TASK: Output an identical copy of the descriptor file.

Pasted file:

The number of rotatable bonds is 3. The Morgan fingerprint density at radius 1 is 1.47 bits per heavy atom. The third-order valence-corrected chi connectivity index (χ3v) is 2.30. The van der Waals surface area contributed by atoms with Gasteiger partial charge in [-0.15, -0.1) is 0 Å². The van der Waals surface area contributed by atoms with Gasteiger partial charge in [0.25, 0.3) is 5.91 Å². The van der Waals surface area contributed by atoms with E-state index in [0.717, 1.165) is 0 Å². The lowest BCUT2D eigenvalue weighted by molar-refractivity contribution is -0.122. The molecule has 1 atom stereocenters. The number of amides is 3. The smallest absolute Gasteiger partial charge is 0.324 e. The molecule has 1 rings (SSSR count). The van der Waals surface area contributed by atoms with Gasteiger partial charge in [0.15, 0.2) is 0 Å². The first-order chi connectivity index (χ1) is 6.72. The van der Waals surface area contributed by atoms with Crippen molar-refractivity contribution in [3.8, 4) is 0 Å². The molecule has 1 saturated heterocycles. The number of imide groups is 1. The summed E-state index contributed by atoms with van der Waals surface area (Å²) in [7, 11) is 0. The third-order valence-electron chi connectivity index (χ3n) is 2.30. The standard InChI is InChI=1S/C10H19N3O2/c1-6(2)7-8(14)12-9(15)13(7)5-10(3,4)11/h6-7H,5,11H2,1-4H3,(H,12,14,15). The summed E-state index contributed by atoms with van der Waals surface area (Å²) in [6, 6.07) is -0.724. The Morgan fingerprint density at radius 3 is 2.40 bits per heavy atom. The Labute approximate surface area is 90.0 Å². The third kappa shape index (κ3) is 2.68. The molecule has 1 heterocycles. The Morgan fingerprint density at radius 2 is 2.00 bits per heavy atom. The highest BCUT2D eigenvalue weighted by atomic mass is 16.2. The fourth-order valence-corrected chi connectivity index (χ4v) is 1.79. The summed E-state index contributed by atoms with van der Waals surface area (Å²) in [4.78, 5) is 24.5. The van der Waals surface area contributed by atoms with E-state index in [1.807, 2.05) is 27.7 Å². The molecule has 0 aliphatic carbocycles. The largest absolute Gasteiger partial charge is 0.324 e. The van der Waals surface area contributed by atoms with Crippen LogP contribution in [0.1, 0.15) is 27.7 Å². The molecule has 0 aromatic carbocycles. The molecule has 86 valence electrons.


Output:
The number of rotatable bonds is 3. The Morgan fingerprint density at radius 1 is 1.47 bits per heavy atom. The third-order valence-corrected chi connectivity index (χ3v) is 2.30. The van der Waals surface area contributed by atoms with Gasteiger partial charge in [-0.15, -0.1) is 0 Å². The van der Waals surface area contributed by atoms with Gasteiger partial charge in [0.25, 0.3) is 5.91 Å². The van der Waals surface area contributed by atoms with E-state index in [0.717, 1.165) is 0 Å². The lowest BCUT2D eigenvalue weighted by molar-refractivity contribution is -0.122. The molecule has 1 atom stereocenters. The number of amides is 3. The smallest absolute Gasteiger partial charge is 0.324 e. The molecule has 1 rings (SSSR count). The van der Waals surface area contributed by atoms with Gasteiger partial charge in [0.15, 0.2) is 0 Å². The first-order chi connectivity index (χ1) is 6.72. The van der Waals surface area contributed by atoms with Crippen molar-refractivity contribution in [3.8, 4) is 0 Å². The molecule has 1 saturated heterocycles. The number of imide groups is 1. The summed E-state index contributed by atoms with van der Waals surface area (Å²) in [7, 11) is 0. The third-order valence-electron chi connectivity index (χ3n) is 2.30. The standard InChI is InChI=1S/C10H19N3O2/c1-6(2)7-8(14)12-9(15)13(7)5-10(3,4)11/h6-7H,5,11H2,1-4H3,(H,12,14,15). The summed E-state index contributed by atoms with van der Waals surface area (Å²) in [6, 6.07) is -0.724. The Morgan fingerprint density at radius 3 is 2.40 bits per heavy atom. The Labute approximate surface area is 90.0 Å². The third kappa shape index (κ3) is 2.68. The molecule has 1 heterocycles. The Morgan fingerprint density at radius 2 is 2.00 bits per heavy atom. The highest BCUT2D eigenvalue weighted by atomic mass is 16.2. The fourth-order valence-corrected chi connectivity index (χ4v) is 1.79. The summed E-state index contributed by atoms with van der Waals surface area (Å²) in [4.78, 5) is 24.5. The van der Waals surface area contributed by atoms with E-state index in [1.807, 2.05) is 27.7 Å². The molecule has 0 aliphatic carbocycles. The largest absolute Gasteiger partial charge is 0.324 e. The van der Waals surface area contributed by atoms with Crippen LogP contribution in [0.1, 0.15) is 27.7 Å². The molecule has 0 aromatic carbocycles. The molecule has 86 valence electrons.